וְהָיָה בְּשָׁמְעוֹ אֶת דִּבְרֵי הָאָלָה הַזֹּאת וְהִתְבָּרֵךְ בִּלְבָבוֹ לֵאמֹר שָׁלוֹם יִהְיֶה לִּי כִּי בִּשְׁרִרוּת לִבִּי אֵלֵךְ
And it will be, when he hears the words of this curse, he will bless himself in his heart, saying, “Peace will be with me, for I will go as my heart sees fit.”
The commentators wonder how it is meaningfully possible for a person to hear the curses of the Torah for one who violates its mitzvos and still assure themselves that all will be with them when they do as they please! Perhaps one answer can be found in the concluding verse of this section, which reads:
הַנִּסְתָּרֹת לַה' אֱלֹקֵינוּ וְהַנִּגְלֹת לָנוּ וּלְבָנֵינוּ עַד עוֹלָם לַעֲשׂוֹת אֶת כָּל דִּבְרֵי הַתּוֹרָה הַזֹּאת
The things that are hidden are for Hashem, our God, and the things that are revealed are for us and our children forever, to do all the words of this Torah.
What is the meaning of this verse? What are “the things that are concealed” and “the things that are revealed,” and how does this constitute the conclusion of Moshe’s address to the Jewish people?
A fascinating explanation of this verse is presented by Rabbeinu Bachye, in the name of the Rambam. He writes that although we may investigate the reasons for the mitzvos, ultimately, they remain “concealed” from us and are known only to Hashem, while what is “revealed” to us are specifically the practical aspects of the mitzvos in order to perform them. It emerges that the individual in our verse may feel that if he perceives the reason for the mitzvah, he will no longer need to actually perform it – a notion from which the concluding verse disavows him. According to this approach, the word “שְׁרִרוּת” derives from the word “שור” which means “to see”, and refers to the person’s assertion that his vision regarding the meaning of the mitzvos will guide him and absolve him of the obligation to perform them. Indeed, it is noteworthy that the root letter reish in the word שְׁרִרוּת is doubled over – something which generally denotes intensity. In our instance, it reflects his self-assurance regarding the penetrating and profound nature of his vision: while most people see with one reish, he sees with two!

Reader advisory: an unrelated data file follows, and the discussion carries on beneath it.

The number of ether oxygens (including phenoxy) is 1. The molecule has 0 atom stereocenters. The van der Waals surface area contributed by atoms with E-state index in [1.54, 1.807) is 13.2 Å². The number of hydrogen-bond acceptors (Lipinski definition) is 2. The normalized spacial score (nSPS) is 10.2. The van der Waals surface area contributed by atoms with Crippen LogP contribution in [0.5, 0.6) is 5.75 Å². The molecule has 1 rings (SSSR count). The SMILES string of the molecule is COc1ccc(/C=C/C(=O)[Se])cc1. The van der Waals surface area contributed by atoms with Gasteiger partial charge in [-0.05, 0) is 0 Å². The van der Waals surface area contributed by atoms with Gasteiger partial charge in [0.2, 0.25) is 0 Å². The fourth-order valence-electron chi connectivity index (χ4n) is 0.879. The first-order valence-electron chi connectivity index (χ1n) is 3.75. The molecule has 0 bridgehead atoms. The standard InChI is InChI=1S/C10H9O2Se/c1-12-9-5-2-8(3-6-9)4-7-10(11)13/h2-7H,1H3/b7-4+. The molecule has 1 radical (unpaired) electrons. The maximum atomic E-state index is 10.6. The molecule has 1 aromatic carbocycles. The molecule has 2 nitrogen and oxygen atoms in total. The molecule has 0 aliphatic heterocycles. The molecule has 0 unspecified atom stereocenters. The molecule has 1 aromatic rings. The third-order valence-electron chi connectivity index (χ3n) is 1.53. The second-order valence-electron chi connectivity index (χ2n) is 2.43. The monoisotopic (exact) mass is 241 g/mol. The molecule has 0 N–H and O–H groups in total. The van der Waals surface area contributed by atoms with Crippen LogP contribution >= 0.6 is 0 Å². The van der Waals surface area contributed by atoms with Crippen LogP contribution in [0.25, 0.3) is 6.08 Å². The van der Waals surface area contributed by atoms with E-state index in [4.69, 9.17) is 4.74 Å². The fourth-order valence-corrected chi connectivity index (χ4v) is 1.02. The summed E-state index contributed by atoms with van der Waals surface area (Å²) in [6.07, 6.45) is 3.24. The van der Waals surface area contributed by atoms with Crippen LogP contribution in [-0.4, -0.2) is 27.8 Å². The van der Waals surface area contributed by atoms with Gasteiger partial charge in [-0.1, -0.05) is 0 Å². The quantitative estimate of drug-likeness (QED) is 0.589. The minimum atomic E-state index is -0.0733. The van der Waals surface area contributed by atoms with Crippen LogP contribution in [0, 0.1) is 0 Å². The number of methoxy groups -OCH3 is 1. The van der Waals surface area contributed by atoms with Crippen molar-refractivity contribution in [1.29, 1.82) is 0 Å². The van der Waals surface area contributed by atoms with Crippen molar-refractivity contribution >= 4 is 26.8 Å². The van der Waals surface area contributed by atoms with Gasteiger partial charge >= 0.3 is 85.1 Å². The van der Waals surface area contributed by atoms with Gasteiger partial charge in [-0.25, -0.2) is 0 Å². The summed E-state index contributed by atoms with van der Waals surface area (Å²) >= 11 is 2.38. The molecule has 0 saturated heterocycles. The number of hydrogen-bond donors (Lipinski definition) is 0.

Taking this idea a little further, we note that in the verse’s two references to the heart, the first has two letter beis’s (בִּלְבָבוֹ), while the second has only one (לִבִּי). What is behind this shift? The Sages inform us that when the word for heart has two beis’s, it refers to both parts of a person’s make-up: his yetzer tov (positive inclination) and his yetzer hara (evil inclination). This then, is the full depiction of this individual. He is sure that his moral compass and vision alone will steer him right because he is convinced that he sees only with his yetzer tov, hence he uses the term לִבִּי with just one beis. This gives us a fascinating form of conservation of “Torah letter matter”, whereby one whose vision uses only one beis of his heart, can see with two reish’s. The reality, however, is that his vision, like that of everyone else, derives from both beis’s of his heart, so that it only really has one reish and hence is prone to error and incomplete understanding.
The terrible irony of this whole situation comes when we recall that the verse’s first reference to the heart, which is where the person’s notion of “super-vision” comes from, has two beis’s (וְהִתְבָּרֵךְ בִּלְבָבוֹ). In other words, the very idea that the person can see only with his yetzer tov is itself being fed to him by his yetzer hara! The one “virtue” the yetzer hara can lay claim to is that of modesty, whereby it is fully prepared to allow others to take credit for its best ideas. To this end, the Torah insists that we “quote our sources” and recognize ideas that come from the yetzer hara, even as he is directing all our attention toward the yetzer tov!
 Devarim 29:17-18.
 Verse 28.
 Rabbeinu Bachye cites this explanation as coming from the Rambam’s commentary on the Torah. Aside from this reference, I am not aware of any other mention of this commentary.
In Parshas Vayetzei, when Yaakov arrives at the well in Charan, the verse says that all the shepherds would assemble, “וגללו” and they would roll off the enormous stone that was on the mouth of the well (Bereishis 29:3). The root letter lamed is doubled over to denote the intense effort involved in removing the stone. In contrast, when Yaakov steps forward to remove the stone, the verse says “ויגל” with just the one lamed (ibid. verse 10), indicating the ease with which he did so, as mentioned in Rashi there (R’ Yehuda Adel of Slonim, Iyei Hayam, Megillah 15b).